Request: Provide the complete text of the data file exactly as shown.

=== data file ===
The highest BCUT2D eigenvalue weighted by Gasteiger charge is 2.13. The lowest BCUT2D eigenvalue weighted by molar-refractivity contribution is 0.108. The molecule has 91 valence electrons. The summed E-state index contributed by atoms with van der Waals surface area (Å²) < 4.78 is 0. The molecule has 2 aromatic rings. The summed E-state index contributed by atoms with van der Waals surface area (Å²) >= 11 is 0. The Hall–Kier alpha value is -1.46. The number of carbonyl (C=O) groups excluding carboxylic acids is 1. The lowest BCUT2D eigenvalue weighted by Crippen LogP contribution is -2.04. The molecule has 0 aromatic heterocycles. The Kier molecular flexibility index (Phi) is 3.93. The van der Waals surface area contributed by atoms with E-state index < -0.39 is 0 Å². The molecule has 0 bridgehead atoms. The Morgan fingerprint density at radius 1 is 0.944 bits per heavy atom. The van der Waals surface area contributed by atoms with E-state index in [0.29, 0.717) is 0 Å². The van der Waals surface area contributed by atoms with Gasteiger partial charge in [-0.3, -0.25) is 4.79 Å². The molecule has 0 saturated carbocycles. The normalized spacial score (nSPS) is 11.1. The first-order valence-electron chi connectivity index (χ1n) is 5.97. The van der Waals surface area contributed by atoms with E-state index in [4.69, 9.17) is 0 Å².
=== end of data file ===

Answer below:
The highest BCUT2D eigenvalue weighted by Gasteiger charge is 2.13. The lowest BCUT2D eigenvalue weighted by molar-refractivity contribution is 0.108. The molecule has 91 valence electrons. The summed E-state index contributed by atoms with van der Waals surface area (Å²) < 4.78 is 0. The molecule has 2 aromatic rings. The summed E-state index contributed by atoms with van der Waals surface area (Å²) >= 11 is 0. The Hall–Kier alpha value is -1.46. The number of carbonyl (C=O) groups excluding carboxylic acids is 1. The lowest BCUT2D eigenvalue weighted by Crippen LogP contribution is -2.04. The molecule has 0 aromatic heterocycles. The Kier molecular flexibility index (Phi) is 3.93. The van der Waals surface area contributed by atoms with E-state index < -0.39 is 0 Å². The molecule has 0 bridgehead atoms. The Morgan fingerprint density at radius 1 is 0.944 bits per heavy atom. The van der Waals surface area contributed by atoms with E-state index in [0.29, 0.717) is 0 Å². The van der Waals surface area contributed by atoms with Gasteiger partial charge in [-0.3, -0.25) is 4.79 Å². The molecule has 0 saturated carbocycles. The normalized spacial score (nSPS) is 11.1. The first-order valence-electron chi connectivity index (χ1n) is 5.97. The van der Waals surface area contributed by atoms with E-state index in [4.69, 9.17) is 0 Å².